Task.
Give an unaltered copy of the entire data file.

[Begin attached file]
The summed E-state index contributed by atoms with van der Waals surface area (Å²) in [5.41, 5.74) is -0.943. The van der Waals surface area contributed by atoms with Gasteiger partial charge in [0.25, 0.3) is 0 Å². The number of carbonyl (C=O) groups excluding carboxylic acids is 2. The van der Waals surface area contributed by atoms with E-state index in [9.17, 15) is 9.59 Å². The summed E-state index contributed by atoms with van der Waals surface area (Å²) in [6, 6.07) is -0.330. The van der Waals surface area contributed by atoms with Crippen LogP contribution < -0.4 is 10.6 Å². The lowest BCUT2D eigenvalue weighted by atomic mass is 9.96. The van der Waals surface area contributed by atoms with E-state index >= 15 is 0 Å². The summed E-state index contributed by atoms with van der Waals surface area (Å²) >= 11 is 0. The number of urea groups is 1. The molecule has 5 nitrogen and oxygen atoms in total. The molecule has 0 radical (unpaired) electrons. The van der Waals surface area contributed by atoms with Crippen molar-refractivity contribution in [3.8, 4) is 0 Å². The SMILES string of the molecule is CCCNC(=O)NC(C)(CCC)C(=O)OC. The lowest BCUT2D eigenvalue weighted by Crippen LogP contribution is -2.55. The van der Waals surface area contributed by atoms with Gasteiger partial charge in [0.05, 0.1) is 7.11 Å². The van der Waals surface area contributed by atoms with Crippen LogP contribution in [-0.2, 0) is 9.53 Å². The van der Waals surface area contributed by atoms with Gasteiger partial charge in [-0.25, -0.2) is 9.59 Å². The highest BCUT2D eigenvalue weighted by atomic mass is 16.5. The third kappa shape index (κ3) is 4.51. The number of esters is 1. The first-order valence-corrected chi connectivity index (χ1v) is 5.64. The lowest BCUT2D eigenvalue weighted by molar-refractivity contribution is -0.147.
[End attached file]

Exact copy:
The summed E-state index contributed by atoms with van der Waals surface area (Å²) in [5.41, 5.74) is -0.943. The van der Waals surface area contributed by atoms with Gasteiger partial charge in [0.25, 0.3) is 0 Å². The number of carbonyl (C=O) groups excluding carboxylic acids is 2. The van der Waals surface area contributed by atoms with E-state index in [9.17, 15) is 9.59 Å². The summed E-state index contributed by atoms with van der Waals surface area (Å²) in [6, 6.07) is -0.330. The van der Waals surface area contributed by atoms with Crippen LogP contribution < -0.4 is 10.6 Å². The lowest BCUT2D eigenvalue weighted by atomic mass is 9.96. The van der Waals surface area contributed by atoms with E-state index >= 15 is 0 Å². The summed E-state index contributed by atoms with van der Waals surface area (Å²) >= 11 is 0. The number of urea groups is 1. The molecule has 5 nitrogen and oxygen atoms in total. The molecule has 0 radical (unpaired) electrons. The van der Waals surface area contributed by atoms with Crippen molar-refractivity contribution in [3.8, 4) is 0 Å². The SMILES string of the molecule is CCCNC(=O)NC(C)(CCC)C(=O)OC. The lowest BCUT2D eigenvalue weighted by Crippen LogP contribution is -2.55. The van der Waals surface area contributed by atoms with Gasteiger partial charge in [0.05, 0.1) is 7.11 Å². The van der Waals surface area contributed by atoms with Crippen LogP contribution in [-0.2, 0) is 9.53 Å². The van der Waals surface area contributed by atoms with Gasteiger partial charge in [-0.25, -0.2) is 9.59 Å². The highest BCUT2D eigenvalue weighted by atomic mass is 16.5. The third kappa shape index (κ3) is 4.51. The number of esters is 1. The first-order valence-corrected chi connectivity index (χ1v) is 5.64. The lowest BCUT2D eigenvalue weighted by molar-refractivity contribution is -0.147.